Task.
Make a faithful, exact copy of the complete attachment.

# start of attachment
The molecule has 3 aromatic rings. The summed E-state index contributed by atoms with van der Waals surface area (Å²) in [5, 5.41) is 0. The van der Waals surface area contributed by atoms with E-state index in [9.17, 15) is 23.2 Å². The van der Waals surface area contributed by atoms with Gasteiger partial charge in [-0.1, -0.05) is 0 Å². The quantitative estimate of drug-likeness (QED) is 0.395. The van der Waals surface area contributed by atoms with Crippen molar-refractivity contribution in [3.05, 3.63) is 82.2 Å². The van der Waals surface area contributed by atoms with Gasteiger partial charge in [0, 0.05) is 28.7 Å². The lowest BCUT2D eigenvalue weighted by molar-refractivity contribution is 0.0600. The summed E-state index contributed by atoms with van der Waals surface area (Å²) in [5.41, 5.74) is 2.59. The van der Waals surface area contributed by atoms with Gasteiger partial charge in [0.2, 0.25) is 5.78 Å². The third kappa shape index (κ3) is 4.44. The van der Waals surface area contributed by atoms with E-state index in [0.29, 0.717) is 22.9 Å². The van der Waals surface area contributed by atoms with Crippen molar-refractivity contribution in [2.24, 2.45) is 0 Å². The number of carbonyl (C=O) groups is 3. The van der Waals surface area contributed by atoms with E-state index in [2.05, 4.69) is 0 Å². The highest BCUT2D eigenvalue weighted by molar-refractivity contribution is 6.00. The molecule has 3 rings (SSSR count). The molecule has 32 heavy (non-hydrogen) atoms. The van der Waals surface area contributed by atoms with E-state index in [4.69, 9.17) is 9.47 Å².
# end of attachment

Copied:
The molecule has 3 aromatic rings. The summed E-state index contributed by atoms with van der Waals surface area (Å²) in [5, 5.41) is 0. The van der Waals surface area contributed by atoms with E-state index in [9.17, 15) is 23.2 Å². The van der Waals surface area contributed by atoms with Gasteiger partial charge in [-0.1, -0.05) is 0 Å². The quantitative estimate of drug-likeness (QED) is 0.395. The van der Waals surface area contributed by atoms with Crippen molar-refractivity contribution in [3.05, 3.63) is 82.2 Å². The van der Waals surface area contributed by atoms with Gasteiger partial charge in [0, 0.05) is 28.7 Å². The lowest BCUT2D eigenvalue weighted by molar-refractivity contribution is 0.0600. The summed E-state index contributed by atoms with van der Waals surface area (Å²) in [5.41, 5.74) is 2.59. The van der Waals surface area contributed by atoms with Gasteiger partial charge in [0.2, 0.25) is 5.78 Å². The third kappa shape index (κ3) is 4.44. The van der Waals surface area contributed by atoms with E-state index in [0.29, 0.717) is 22.9 Å². The van der Waals surface area contributed by atoms with Crippen molar-refractivity contribution in [2.24, 2.45) is 0 Å². The number of carbonyl (C=O) groups is 3. The van der Waals surface area contributed by atoms with E-state index in [2.05, 4.69) is 0 Å². The highest BCUT2D eigenvalue weighted by molar-refractivity contribution is 6.00. The molecule has 3 rings (SSSR count). The molecule has 32 heavy (non-hydrogen) atoms. The van der Waals surface area contributed by atoms with E-state index in [4.69, 9.17) is 9.47 Å².